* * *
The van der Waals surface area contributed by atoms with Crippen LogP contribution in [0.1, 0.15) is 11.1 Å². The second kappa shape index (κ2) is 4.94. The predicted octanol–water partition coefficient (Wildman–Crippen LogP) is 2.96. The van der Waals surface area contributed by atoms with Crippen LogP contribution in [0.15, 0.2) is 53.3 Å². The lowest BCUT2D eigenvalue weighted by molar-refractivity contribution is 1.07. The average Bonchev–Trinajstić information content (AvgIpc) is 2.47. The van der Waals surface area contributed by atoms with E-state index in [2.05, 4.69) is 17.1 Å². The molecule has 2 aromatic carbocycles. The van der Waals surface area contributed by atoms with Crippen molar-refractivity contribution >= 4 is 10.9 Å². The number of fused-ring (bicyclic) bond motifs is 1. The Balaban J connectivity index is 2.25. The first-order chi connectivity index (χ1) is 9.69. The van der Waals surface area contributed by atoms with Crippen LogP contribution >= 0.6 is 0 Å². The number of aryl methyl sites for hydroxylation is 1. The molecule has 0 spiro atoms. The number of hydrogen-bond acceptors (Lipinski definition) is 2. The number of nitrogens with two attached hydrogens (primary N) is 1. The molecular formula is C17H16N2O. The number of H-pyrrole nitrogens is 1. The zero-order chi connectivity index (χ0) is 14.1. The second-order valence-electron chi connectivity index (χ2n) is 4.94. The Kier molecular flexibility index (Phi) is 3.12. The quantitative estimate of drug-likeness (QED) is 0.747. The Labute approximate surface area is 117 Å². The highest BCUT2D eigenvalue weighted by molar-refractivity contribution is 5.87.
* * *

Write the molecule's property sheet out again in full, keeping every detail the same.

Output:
The van der Waals surface area contributed by atoms with Crippen LogP contribution in [0.1, 0.15) is 11.1 Å². The second kappa shape index (κ2) is 4.94. The predicted octanol–water partition coefficient (Wildman–Crippen LogP) is 2.96. The van der Waals surface area contributed by atoms with Crippen LogP contribution in [0.15, 0.2) is 53.3 Å². The lowest BCUT2D eigenvalue weighted by molar-refractivity contribution is 1.07. The average Bonchev–Trinajstić information content (AvgIpc) is 2.47. The van der Waals surface area contributed by atoms with E-state index in [2.05, 4.69) is 17.1 Å². The molecule has 2 aromatic carbocycles. The van der Waals surface area contributed by atoms with Crippen molar-refractivity contribution >= 4 is 10.9 Å². The number of fused-ring (bicyclic) bond motifs is 1. The Balaban J connectivity index is 2.25. The first-order chi connectivity index (χ1) is 9.69. The van der Waals surface area contributed by atoms with Crippen LogP contribution >= 0.6 is 0 Å². The number of aryl methyl sites for hydroxylation is 1. The molecule has 0 spiro atoms. The number of hydrogen-bond acceptors (Lipinski definition) is 2. The number of nitrogens with two attached hydrogens (primary N) is 1. The molecular formula is C17H16N2O. The number of H-pyrrole nitrogens is 1. The zero-order chi connectivity index (χ0) is 14.1. The second-order valence-electron chi connectivity index (χ2n) is 4.94. The Kier molecular flexibility index (Phi) is 3.12. The quantitative estimate of drug-likeness (QED) is 0.747. The Labute approximate surface area is 117 Å². The highest BCUT2D eigenvalue weighted by molar-refractivity contribution is 5.87.